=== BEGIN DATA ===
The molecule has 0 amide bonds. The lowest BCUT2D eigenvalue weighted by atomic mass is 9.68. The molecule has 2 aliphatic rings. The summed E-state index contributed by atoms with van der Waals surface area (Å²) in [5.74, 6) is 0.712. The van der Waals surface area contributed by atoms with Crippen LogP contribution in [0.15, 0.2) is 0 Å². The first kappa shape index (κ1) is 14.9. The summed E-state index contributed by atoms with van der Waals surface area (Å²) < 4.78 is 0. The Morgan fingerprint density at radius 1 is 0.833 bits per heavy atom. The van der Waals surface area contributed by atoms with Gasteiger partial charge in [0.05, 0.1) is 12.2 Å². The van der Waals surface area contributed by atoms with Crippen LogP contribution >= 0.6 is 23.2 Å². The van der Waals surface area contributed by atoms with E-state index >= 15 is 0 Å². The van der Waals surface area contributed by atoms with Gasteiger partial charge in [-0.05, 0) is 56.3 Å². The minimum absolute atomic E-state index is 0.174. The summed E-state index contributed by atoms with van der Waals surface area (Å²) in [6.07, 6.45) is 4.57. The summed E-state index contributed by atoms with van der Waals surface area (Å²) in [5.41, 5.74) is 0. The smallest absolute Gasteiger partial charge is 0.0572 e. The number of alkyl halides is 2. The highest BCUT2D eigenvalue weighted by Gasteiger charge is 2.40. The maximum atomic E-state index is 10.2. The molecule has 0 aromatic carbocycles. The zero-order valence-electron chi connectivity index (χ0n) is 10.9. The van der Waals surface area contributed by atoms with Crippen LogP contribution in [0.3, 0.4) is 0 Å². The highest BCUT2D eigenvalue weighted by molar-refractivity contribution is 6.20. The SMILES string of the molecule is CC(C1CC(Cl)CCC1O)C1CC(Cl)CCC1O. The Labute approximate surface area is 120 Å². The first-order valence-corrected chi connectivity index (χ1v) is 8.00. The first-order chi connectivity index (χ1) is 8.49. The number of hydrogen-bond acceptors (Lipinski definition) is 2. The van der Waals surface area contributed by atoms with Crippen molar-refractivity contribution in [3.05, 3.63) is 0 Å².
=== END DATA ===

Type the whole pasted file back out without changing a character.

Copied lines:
The molecule has 0 amide bonds. The lowest BCUT2D eigenvalue weighted by atomic mass is 9.68. The molecule has 2 aliphatic rings. The summed E-state index contributed by atoms with van der Waals surface area (Å²) in [5.74, 6) is 0.712. The van der Waals surface area contributed by atoms with Crippen LogP contribution in [0.15, 0.2) is 0 Å². The first kappa shape index (κ1) is 14.9. The summed E-state index contributed by atoms with van der Waals surface area (Å²) < 4.78 is 0. The Morgan fingerprint density at radius 1 is 0.833 bits per heavy atom. The van der Waals surface area contributed by atoms with Gasteiger partial charge in [0.05, 0.1) is 12.2 Å². The van der Waals surface area contributed by atoms with Crippen LogP contribution >= 0.6 is 23.2 Å². The van der Waals surface area contributed by atoms with E-state index >= 15 is 0 Å². The van der Waals surface area contributed by atoms with Gasteiger partial charge in [-0.05, 0) is 56.3 Å². The minimum absolute atomic E-state index is 0.174. The summed E-state index contributed by atoms with van der Waals surface area (Å²) in [6.07, 6.45) is 4.57. The summed E-state index contributed by atoms with van der Waals surface area (Å²) in [5.41, 5.74) is 0. The smallest absolute Gasteiger partial charge is 0.0572 e. The number of alkyl halides is 2. The highest BCUT2D eigenvalue weighted by Gasteiger charge is 2.40. The maximum atomic E-state index is 10.2. The molecule has 0 aromatic carbocycles. The zero-order valence-electron chi connectivity index (χ0n) is 10.9. The van der Waals surface area contributed by atoms with Crippen LogP contribution in [0.3, 0.4) is 0 Å². The highest BCUT2D eigenvalue weighted by molar-refractivity contribution is 6.20. The SMILES string of the molecule is CC(C1CC(Cl)CCC1O)C1CC(Cl)CCC1O. The Labute approximate surface area is 120 Å². The first-order valence-corrected chi connectivity index (χ1v) is 8.00. The first-order chi connectivity index (χ1) is 8.49. The number of hydrogen-bond acceptors (Lipinski definition) is 2. The van der Waals surface area contributed by atoms with Crippen molar-refractivity contribution in [3.05, 3.63) is 0 Å².